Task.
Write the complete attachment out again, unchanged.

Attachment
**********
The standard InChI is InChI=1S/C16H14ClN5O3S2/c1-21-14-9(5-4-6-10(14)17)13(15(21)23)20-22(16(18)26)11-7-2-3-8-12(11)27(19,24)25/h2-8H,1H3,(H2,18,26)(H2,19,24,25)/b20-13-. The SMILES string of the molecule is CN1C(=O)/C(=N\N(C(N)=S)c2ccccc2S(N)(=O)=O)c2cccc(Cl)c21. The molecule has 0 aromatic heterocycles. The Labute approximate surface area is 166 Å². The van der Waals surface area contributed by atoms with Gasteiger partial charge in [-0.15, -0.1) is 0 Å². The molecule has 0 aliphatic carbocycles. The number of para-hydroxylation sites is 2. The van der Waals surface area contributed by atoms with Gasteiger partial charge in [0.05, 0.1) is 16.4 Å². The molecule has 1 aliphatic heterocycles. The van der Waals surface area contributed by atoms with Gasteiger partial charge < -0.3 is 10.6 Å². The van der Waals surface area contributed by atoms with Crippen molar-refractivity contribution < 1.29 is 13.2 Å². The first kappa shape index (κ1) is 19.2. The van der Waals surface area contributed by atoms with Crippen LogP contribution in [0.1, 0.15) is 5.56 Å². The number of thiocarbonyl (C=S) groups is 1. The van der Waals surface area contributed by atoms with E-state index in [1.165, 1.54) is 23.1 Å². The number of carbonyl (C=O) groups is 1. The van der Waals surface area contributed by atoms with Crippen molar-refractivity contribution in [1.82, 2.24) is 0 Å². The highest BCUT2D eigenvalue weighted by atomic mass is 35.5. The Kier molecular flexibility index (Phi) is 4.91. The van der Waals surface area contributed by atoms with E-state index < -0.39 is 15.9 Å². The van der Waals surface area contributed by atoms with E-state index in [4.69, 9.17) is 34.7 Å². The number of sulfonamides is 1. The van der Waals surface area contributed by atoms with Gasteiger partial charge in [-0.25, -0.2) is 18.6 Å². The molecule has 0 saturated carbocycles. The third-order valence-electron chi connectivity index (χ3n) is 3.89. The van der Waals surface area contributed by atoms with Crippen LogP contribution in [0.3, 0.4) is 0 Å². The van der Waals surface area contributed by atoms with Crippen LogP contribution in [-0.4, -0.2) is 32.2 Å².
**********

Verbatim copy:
The standard InChI is InChI=1S/C16H14ClN5O3S2/c1-21-14-9(5-4-6-10(14)17)13(15(21)23)20-22(16(18)26)11-7-2-3-8-12(11)27(19,24)25/h2-8H,1H3,(H2,18,26)(H2,19,24,25)/b20-13-. The SMILES string of the molecule is CN1C(=O)/C(=N\N(C(N)=S)c2ccccc2S(N)(=O)=O)c2cccc(Cl)c21. The molecule has 0 aromatic heterocycles. The Labute approximate surface area is 166 Å². The van der Waals surface area contributed by atoms with Gasteiger partial charge in [-0.15, -0.1) is 0 Å². The molecule has 0 aliphatic carbocycles. The number of para-hydroxylation sites is 2. The van der Waals surface area contributed by atoms with Gasteiger partial charge in [0.05, 0.1) is 16.4 Å². The molecule has 1 aliphatic heterocycles. The van der Waals surface area contributed by atoms with Gasteiger partial charge < -0.3 is 10.6 Å². The van der Waals surface area contributed by atoms with Crippen molar-refractivity contribution < 1.29 is 13.2 Å². The first kappa shape index (κ1) is 19.2. The van der Waals surface area contributed by atoms with Crippen LogP contribution in [0.1, 0.15) is 5.56 Å². The number of thiocarbonyl (C=S) groups is 1. The van der Waals surface area contributed by atoms with E-state index in [1.165, 1.54) is 23.1 Å². The number of carbonyl (C=O) groups is 1. The van der Waals surface area contributed by atoms with Crippen molar-refractivity contribution in [1.82, 2.24) is 0 Å². The highest BCUT2D eigenvalue weighted by atomic mass is 35.5. The Kier molecular flexibility index (Phi) is 4.91. The van der Waals surface area contributed by atoms with E-state index < -0.39 is 15.9 Å². The van der Waals surface area contributed by atoms with E-state index in [4.69, 9.17) is 34.7 Å². The number of sulfonamides is 1. The van der Waals surface area contributed by atoms with Gasteiger partial charge in [-0.25, -0.2) is 18.6 Å². The molecule has 0 saturated carbocycles. The third-order valence-electron chi connectivity index (χ3n) is 3.89. The van der Waals surface area contributed by atoms with Crippen LogP contribution in [0.3, 0.4) is 0 Å². The van der Waals surface area contributed by atoms with Crippen LogP contribution in [-0.4, -0.2) is 32.2 Å².